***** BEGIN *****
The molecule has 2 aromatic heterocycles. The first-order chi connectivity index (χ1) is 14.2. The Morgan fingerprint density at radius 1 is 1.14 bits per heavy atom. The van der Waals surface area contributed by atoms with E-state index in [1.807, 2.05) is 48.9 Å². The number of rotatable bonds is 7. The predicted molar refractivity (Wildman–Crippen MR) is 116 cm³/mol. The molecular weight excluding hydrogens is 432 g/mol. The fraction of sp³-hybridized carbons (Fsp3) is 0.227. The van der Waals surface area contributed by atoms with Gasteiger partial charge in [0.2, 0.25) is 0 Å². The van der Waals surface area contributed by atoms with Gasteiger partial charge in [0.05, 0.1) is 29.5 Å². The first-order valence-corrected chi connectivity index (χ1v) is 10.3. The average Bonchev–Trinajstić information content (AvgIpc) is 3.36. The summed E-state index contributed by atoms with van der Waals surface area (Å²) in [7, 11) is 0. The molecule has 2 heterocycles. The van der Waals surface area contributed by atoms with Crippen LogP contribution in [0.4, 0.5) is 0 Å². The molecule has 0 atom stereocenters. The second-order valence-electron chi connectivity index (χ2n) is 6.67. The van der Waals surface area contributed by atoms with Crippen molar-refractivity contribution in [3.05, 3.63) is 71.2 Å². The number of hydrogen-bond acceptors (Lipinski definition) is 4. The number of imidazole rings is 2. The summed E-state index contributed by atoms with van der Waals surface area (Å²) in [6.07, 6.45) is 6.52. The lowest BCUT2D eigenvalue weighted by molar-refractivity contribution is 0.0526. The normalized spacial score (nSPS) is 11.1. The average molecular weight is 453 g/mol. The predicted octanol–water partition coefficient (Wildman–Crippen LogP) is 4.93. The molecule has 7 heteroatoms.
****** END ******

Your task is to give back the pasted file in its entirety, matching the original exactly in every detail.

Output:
The molecule has 2 aromatic heterocycles. The first-order chi connectivity index (χ1) is 14.2. The Morgan fingerprint density at radius 1 is 1.14 bits per heavy atom. The van der Waals surface area contributed by atoms with E-state index in [1.807, 2.05) is 48.9 Å². The number of rotatable bonds is 7. The predicted molar refractivity (Wildman–Crippen MR) is 116 cm³/mol. The molecular weight excluding hydrogens is 432 g/mol. The fraction of sp³-hybridized carbons (Fsp3) is 0.227. The van der Waals surface area contributed by atoms with Gasteiger partial charge in [0.2, 0.25) is 0 Å². The van der Waals surface area contributed by atoms with Gasteiger partial charge in [0.05, 0.1) is 29.5 Å². The first-order valence-corrected chi connectivity index (χ1v) is 10.3. The average Bonchev–Trinajstić information content (AvgIpc) is 3.36. The summed E-state index contributed by atoms with van der Waals surface area (Å²) in [7, 11) is 0. The molecule has 2 heterocycles. The van der Waals surface area contributed by atoms with Crippen LogP contribution in [0.4, 0.5) is 0 Å². The molecule has 0 atom stereocenters. The second-order valence-electron chi connectivity index (χ2n) is 6.67. The van der Waals surface area contributed by atoms with Crippen molar-refractivity contribution in [3.05, 3.63) is 71.2 Å². The number of hydrogen-bond acceptors (Lipinski definition) is 4. The number of imidazole rings is 2. The summed E-state index contributed by atoms with van der Waals surface area (Å²) in [6.07, 6.45) is 6.52. The lowest BCUT2D eigenvalue weighted by molar-refractivity contribution is 0.0526. The normalized spacial score (nSPS) is 11.1. The average molecular weight is 453 g/mol. The predicted octanol–water partition coefficient (Wildman–Crippen LogP) is 4.93. The molecule has 7 heteroatoms.